Progenics Falls After Two Deaths in Cancer Drug Trial

Progenics Pharmaceuticals Inc. (PGNX) fell the most in 14 months after a study summary showed two patients died of sepsis in a trial of the company’s experimental prostate cancer treatment.

Progenics tumbled 19 percent to $5.04 at 12:11 p.m. New York time, after losing as much as 20 percent for its biggest intraday drop since November 2012. The Tarrytown, New York-based company’s stock had doubled in the 12 months through yesterday.

The targeted chemotherapy treatment for prostate cancer is designed to act as a “Trojan horse,” remaining stable in the blood then releasing toxins once inside tumor cells, according to company’s website. The study abstract appears to show that even at a lower dose of the drug, PSMA-ADC, patients could experience life-threatening levels of toxicity, said Brian Klein, an analyst at New York-based Stifel Nicolaus & Co.

The deaths suggest that the drug has “a major impact on the immune system,” Klein said in a phone interview.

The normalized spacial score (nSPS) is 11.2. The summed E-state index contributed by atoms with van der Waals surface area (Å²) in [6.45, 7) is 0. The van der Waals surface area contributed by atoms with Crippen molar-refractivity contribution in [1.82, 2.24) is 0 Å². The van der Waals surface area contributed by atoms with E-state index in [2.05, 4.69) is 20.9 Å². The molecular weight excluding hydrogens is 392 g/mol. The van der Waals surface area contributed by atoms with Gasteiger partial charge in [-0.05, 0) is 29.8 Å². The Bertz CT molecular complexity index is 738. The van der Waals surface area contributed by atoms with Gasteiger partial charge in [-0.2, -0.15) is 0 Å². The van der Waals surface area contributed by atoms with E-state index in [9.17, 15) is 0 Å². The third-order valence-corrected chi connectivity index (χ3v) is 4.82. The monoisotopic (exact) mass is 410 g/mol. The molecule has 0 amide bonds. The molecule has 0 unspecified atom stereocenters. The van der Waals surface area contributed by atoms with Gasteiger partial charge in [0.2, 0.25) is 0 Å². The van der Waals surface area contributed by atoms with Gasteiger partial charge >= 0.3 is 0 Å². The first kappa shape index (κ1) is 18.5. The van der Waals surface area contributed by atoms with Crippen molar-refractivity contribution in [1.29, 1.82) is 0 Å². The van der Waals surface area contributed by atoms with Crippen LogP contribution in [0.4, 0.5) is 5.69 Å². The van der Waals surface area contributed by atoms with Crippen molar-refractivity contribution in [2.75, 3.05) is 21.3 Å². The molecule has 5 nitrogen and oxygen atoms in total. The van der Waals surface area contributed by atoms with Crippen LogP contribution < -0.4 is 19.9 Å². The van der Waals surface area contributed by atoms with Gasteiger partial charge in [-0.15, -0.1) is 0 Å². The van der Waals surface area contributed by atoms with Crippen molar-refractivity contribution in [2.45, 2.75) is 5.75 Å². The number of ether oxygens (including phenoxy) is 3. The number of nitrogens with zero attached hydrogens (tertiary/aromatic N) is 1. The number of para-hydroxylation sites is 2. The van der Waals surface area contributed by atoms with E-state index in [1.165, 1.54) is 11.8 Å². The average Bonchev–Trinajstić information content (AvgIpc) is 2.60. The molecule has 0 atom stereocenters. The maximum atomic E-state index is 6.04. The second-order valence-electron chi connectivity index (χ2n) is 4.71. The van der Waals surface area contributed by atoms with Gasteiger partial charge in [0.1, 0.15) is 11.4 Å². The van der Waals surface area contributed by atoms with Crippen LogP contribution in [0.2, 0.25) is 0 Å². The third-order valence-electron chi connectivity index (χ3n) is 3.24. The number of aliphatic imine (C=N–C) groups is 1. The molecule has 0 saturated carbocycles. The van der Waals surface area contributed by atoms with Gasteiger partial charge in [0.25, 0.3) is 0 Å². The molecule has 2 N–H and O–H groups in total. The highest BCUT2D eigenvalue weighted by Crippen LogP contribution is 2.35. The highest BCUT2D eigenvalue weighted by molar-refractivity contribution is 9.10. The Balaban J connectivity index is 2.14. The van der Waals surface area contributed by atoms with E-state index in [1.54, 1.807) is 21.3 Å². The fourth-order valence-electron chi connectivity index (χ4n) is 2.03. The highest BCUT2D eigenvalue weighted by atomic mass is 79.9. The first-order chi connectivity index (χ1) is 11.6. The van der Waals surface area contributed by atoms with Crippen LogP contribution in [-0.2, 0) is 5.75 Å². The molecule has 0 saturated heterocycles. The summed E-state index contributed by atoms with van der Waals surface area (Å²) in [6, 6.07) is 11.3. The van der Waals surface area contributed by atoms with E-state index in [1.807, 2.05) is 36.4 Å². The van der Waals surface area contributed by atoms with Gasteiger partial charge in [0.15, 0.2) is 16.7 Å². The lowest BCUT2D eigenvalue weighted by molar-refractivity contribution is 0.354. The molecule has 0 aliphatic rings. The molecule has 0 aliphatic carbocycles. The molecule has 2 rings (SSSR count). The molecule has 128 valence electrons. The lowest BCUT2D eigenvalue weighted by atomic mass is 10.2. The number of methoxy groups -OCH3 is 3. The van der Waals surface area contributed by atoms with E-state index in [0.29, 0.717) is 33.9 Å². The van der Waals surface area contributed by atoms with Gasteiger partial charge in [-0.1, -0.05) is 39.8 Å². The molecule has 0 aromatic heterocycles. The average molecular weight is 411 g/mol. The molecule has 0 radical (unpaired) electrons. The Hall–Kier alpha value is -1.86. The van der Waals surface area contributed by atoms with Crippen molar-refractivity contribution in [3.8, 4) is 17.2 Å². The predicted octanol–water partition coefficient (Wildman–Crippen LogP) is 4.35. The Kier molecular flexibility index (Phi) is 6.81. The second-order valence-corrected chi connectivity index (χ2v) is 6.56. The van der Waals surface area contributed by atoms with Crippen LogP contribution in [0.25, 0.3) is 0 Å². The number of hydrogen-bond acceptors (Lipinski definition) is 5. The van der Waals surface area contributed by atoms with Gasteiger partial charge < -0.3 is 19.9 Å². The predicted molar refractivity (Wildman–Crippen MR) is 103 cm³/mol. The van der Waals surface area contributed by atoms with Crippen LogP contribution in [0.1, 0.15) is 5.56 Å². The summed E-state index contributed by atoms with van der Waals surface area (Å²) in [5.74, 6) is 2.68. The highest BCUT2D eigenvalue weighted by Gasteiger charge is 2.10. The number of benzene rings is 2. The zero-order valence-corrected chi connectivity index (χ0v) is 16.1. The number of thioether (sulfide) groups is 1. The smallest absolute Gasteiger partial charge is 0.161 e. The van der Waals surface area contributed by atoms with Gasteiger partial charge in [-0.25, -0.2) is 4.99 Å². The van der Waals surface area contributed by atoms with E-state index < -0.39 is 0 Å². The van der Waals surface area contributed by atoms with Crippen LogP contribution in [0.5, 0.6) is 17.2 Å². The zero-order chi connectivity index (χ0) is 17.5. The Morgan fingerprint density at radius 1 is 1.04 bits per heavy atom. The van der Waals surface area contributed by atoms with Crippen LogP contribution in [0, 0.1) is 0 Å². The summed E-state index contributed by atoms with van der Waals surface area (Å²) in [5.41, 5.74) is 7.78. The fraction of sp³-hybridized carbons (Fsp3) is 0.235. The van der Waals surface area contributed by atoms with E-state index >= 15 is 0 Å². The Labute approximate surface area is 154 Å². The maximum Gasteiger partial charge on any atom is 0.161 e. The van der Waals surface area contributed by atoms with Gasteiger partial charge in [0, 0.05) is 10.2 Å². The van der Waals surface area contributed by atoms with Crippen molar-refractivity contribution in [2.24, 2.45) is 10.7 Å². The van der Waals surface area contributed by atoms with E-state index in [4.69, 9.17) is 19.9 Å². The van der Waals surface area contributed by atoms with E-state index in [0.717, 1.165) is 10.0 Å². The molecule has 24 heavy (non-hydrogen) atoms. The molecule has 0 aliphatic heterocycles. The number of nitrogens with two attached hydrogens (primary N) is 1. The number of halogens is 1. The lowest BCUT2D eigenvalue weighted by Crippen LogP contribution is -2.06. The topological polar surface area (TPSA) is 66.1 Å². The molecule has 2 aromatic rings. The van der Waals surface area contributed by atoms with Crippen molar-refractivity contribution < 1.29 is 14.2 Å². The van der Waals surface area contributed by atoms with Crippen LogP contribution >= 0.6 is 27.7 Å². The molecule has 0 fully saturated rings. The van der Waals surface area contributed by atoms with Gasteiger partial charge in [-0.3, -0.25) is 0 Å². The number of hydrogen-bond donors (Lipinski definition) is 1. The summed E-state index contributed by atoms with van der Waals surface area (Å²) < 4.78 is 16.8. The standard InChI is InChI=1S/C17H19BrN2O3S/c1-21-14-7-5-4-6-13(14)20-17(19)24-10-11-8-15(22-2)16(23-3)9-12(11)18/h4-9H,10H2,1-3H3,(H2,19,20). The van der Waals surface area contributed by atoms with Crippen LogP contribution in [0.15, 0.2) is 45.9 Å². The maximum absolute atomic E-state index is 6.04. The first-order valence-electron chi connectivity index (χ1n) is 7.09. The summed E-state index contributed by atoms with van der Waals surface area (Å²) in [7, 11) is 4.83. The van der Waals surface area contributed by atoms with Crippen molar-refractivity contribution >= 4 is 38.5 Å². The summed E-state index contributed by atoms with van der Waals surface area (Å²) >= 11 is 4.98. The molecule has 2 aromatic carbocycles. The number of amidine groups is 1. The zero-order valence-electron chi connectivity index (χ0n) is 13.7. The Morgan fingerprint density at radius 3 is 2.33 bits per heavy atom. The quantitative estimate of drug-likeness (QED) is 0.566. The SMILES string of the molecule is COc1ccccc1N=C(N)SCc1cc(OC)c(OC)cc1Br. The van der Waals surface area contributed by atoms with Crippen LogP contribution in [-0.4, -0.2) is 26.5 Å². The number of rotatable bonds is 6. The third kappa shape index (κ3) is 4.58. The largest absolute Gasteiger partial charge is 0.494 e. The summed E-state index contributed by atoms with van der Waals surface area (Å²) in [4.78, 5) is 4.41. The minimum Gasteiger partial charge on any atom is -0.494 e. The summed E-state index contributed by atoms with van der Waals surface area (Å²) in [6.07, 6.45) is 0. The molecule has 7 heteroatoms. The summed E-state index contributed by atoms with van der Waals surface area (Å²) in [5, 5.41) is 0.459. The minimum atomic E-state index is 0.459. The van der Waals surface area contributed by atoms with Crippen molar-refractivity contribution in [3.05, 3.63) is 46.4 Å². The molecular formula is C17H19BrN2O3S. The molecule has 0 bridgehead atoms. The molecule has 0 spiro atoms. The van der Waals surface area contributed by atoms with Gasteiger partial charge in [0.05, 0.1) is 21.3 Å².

Progenics is scheduled to discuss the study tomorrow at the Genitourinary Cancers Symposium in San Francisco. A summary was posted on the symposium’s website, revealing the two deaths. A spokeswoman for Progenics didn’t immediately respond to a request to comment on the findings.

PSMA-ADC is a so-called antibody-drug conjugate, which uses an antibody to find and bind with a protein on the surface of prostate cancer cells then deliver a cancer-killing chemical. Sepsis is often the result of a blood or tissue infection that causes the immune system to attack the body in a way that can typically lead to multiple organ failure and death.

The drug appears to offer “little benefit versus the apparent toxicity,” Klein said in a research note to clients.

“We believe this compound does not demonstrate the necessary characteristics to move forward into late stage testing,” Klein, who has a hold rating on Progenics, said in the note.

To contact the reporter on this story: Caroline Chen in New York at cchen509@bloomberg.net

To contact the editor responsible for this story: Reg Gale at rgale5@bloomberg.net

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